Martin Amis Long Fiction Analysis
Martin Amis remarked in an interview that he writes about “low events in a high style,” and this comment gives a clue to the paradox his work embodies. Although the content of his novels is frequently sordid and nihilistic—dictated by the depressing absence in his characters of traditional cultural values—Amis’s rich, ornate, and continually inventive style lifts the novels to a level from which they give delight. “I would certainly sacrifice any psychological or realistic truth for a phrase, for a paragraph that has a spin on it,” Amis has commented. The result is that Amis’s novels, in spite of the fact that they are often uproariously hilarious, do not make easy or quick reading. Indeed, Kingsley Amis has remarked that he is unable to get through his son’s novels because of their ornate style, which he attributes to the influence of Vladimir Nabokov.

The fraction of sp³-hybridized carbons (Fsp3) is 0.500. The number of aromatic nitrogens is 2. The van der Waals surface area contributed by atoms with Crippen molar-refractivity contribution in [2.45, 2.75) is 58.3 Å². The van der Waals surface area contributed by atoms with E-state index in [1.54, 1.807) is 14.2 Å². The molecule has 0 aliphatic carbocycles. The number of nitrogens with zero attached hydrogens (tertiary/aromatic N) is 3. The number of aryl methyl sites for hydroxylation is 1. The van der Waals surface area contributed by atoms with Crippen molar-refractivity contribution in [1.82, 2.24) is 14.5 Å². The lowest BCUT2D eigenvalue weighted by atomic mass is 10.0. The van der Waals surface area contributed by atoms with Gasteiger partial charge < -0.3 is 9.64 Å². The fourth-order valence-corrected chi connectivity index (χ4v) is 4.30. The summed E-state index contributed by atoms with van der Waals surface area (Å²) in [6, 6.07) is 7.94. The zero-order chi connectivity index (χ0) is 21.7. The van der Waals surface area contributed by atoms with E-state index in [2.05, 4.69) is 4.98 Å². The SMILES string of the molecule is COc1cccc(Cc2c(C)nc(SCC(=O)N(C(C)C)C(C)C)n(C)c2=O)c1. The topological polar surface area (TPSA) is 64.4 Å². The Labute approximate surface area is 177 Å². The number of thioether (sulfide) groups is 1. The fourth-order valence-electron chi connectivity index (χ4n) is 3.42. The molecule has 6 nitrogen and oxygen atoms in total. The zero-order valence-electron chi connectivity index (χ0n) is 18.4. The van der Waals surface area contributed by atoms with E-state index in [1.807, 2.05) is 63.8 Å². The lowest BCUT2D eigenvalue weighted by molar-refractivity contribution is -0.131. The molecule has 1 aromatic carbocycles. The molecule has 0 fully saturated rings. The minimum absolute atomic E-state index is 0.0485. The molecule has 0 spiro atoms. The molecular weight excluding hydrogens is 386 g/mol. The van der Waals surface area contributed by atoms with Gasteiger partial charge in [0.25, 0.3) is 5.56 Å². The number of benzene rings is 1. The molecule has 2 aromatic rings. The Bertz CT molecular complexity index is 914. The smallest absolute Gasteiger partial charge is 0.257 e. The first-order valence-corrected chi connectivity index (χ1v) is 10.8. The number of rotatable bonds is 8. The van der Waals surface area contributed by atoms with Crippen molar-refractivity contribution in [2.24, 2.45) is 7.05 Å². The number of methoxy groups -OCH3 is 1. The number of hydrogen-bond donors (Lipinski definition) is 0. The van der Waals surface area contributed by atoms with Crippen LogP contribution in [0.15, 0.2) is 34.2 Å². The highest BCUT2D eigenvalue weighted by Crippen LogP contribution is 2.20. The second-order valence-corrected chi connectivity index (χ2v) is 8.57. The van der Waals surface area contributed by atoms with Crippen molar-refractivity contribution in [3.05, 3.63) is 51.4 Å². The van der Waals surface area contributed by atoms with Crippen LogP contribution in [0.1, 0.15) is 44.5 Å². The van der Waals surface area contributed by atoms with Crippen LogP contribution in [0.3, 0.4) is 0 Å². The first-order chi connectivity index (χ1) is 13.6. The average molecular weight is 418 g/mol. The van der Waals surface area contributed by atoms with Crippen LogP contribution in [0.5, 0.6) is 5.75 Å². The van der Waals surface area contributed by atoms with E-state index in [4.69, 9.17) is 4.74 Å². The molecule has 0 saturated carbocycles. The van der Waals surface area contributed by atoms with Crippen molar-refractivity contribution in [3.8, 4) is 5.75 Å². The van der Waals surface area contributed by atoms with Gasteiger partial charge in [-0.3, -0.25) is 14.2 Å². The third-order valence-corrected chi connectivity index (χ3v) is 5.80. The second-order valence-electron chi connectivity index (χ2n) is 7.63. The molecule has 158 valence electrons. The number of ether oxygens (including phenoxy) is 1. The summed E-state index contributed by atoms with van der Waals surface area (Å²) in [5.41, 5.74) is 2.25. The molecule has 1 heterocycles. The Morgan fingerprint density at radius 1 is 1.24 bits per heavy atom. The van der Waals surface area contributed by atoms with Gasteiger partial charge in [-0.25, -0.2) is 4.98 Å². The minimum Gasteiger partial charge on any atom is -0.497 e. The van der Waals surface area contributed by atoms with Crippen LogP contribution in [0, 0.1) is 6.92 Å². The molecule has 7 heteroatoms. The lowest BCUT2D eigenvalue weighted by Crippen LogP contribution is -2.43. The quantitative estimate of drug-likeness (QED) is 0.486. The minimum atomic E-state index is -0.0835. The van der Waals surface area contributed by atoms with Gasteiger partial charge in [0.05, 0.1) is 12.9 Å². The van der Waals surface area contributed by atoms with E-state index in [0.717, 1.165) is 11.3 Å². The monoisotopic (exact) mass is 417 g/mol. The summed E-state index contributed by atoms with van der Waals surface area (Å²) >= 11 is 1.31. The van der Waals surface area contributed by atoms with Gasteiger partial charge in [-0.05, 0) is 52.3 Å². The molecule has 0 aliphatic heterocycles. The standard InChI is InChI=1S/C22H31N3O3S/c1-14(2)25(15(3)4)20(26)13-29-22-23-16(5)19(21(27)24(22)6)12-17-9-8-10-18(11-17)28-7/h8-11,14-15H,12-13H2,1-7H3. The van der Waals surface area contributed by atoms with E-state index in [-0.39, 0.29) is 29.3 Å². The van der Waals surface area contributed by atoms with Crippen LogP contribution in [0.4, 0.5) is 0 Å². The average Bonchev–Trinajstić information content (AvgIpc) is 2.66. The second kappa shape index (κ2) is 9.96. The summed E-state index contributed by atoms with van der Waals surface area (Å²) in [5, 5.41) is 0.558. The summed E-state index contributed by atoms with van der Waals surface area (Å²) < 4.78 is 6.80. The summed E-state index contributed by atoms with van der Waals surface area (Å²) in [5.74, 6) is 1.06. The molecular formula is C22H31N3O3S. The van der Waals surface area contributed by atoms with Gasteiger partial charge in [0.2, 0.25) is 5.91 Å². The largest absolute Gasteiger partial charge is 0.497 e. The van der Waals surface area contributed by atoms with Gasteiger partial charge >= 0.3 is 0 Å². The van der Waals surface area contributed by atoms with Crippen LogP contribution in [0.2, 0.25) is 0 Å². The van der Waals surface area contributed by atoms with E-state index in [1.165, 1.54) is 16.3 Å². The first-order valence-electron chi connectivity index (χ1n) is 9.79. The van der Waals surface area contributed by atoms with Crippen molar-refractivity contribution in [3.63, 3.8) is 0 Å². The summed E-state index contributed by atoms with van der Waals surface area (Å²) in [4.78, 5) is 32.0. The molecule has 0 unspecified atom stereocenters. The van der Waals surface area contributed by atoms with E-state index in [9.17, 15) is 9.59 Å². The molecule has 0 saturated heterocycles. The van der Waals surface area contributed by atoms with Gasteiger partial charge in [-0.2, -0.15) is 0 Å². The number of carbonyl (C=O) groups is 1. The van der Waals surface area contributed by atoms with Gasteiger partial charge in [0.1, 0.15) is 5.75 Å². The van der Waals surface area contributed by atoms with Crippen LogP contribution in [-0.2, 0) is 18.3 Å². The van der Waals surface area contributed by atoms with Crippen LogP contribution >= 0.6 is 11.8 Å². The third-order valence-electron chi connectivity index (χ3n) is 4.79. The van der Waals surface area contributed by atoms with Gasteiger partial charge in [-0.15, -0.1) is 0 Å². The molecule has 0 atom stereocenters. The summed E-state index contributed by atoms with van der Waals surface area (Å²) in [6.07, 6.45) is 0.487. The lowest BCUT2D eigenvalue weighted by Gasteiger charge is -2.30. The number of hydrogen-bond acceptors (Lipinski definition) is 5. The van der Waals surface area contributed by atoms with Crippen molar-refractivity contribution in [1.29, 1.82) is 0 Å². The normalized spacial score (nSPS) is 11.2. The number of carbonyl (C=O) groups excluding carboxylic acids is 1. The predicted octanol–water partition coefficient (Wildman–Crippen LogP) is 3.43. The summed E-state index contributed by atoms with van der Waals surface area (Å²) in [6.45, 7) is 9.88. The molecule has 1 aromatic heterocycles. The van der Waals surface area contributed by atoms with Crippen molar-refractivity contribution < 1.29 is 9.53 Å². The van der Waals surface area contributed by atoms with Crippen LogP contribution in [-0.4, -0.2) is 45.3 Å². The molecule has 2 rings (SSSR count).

The Rachel Papers
Amis’s first novel, The Rachel Papers, set the tone for most of his subsequent work, although his later novels, beginning with Money, have exhibited greater depth and range, as the force of his satire—his immense comic hyperbole—has steadily increased. Furthermore, one senses a sharp moral awareness in Money and London Fields, although Amis chooses not to offer any solutions to the individual and social ills he identifies so acutely.
The Rachel Papers is a lively but fairly innocuous satire...
(The entire section is 4140 words.)
Want to Read More?
Subscribe now to read the rest of Martin Amis Critical Essays. Plus get complete access to 30,000+ study guides!